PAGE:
Harry Ricker, a GOP supporter, is surrounded Friday by supporters of Democratic Senate candidate Elizabeth Warren in Melrose, Mass.
LOWELL, Mass. — When Republican Sen. Scott Brown proposed a pledge to eliminate third-party ads in his race with Democrat Elizabeth Warren, it had all the makings of a well-crafted but wonkish piece of political theater. Press reviews would be positive, but its run would be short.
Surprisingly, 10 months and tens of millions of dollars later, the simple contract — imposing steep penalties on the candidates if the pledge was broken — has held. There have been many negative ads in this white-hot contest that could determine control of the chamber, but each begins or ends with the candidate standing by the spot.
The victor of the Senate race will be able to plausibly claim that the agreement — with its alliterative royal moniker, the People’s Pledge — was to his or her benefit. What is certain is that it irrevocably changed the contours of one of the most hard-fought races in the country.
How it did remains a matter of partisan perspective.
“Whoever wins will look back and say, ‘This helped,’” veteran Massachusetts Democratic strategist Mary Anne Marsh said. She explained that both candidates benefited in different ways.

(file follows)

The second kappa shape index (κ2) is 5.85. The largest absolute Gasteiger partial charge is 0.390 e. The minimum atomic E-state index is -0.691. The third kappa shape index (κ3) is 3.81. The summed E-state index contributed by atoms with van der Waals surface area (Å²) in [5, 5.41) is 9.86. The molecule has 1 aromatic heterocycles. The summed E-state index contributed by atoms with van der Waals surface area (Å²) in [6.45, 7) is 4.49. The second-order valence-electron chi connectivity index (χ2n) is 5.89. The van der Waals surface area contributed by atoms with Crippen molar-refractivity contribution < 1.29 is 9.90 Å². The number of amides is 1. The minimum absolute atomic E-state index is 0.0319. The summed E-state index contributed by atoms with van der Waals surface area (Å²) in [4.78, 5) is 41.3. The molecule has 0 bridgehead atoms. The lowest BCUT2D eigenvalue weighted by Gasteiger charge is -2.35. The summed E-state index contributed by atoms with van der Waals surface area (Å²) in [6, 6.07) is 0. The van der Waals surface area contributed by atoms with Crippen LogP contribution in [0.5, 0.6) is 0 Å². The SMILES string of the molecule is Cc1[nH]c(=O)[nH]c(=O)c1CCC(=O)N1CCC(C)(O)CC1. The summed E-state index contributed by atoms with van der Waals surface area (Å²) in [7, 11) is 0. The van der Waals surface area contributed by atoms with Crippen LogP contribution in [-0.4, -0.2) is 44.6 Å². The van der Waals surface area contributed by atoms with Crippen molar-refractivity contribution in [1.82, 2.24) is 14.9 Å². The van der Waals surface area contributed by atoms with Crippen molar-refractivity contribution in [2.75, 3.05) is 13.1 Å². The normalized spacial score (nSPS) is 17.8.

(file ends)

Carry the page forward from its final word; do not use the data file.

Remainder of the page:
Marsh said the pledge gave Warren, especially early in the campaign, “some breathing room for people to get to know her on her own terms without third parties coming in here and defining her negatively.”
This year, Warren, a Harvard University professor and consumer advocate, was able to spend millions of dollars on positive biographical spots about herself before anyone disputed that narrative in paid TV ads.
But when the pledge was inked in early January, it was immediately advantageous to Brown. Before the agreement was signed, Brown was getting hammered by outside groups that were eroding his likability. Marsh, along with other Massachusetts Democratic and Republican strategists, said the cessation of those spots helped him stanch the bleeding.
“He was getting buried by these negative ads,” a Brown campaign aide said, pointing to polling that showed the negative ads, particularly from the League of Conservation Voters, had swayed public opinion against the Senator. “If that had continued, his image would have been ground to a pulp with all the outside spending.
“It’s hard enough to win as a Republican in Massachusetts. It’s impossible to win as a disliked Republican here,” the aide added. “Scott Brown would have been left for dead if those ads had kept running.”
Democrats insist, however, that Brown’s likability has taken a hit from having to stand by his attack ads on Warren. Without third-party groups to do much of the heavy negative lifting for him, he has had to risk his nice-guy image by saying he approves messages savaging Warren’s narrative.
Vice President Joe Biden waits to conduct a mock swearing-in ceremony with Sen. Brian Schatz, D-Hawaii, in the Capitol's Old Senate Chamber, December 2, 2014. Schatz was sworn in to serve the remainder of his term since he was appointed to the seat after Sen. Daniel Inouye, D-Hawaii, passed away.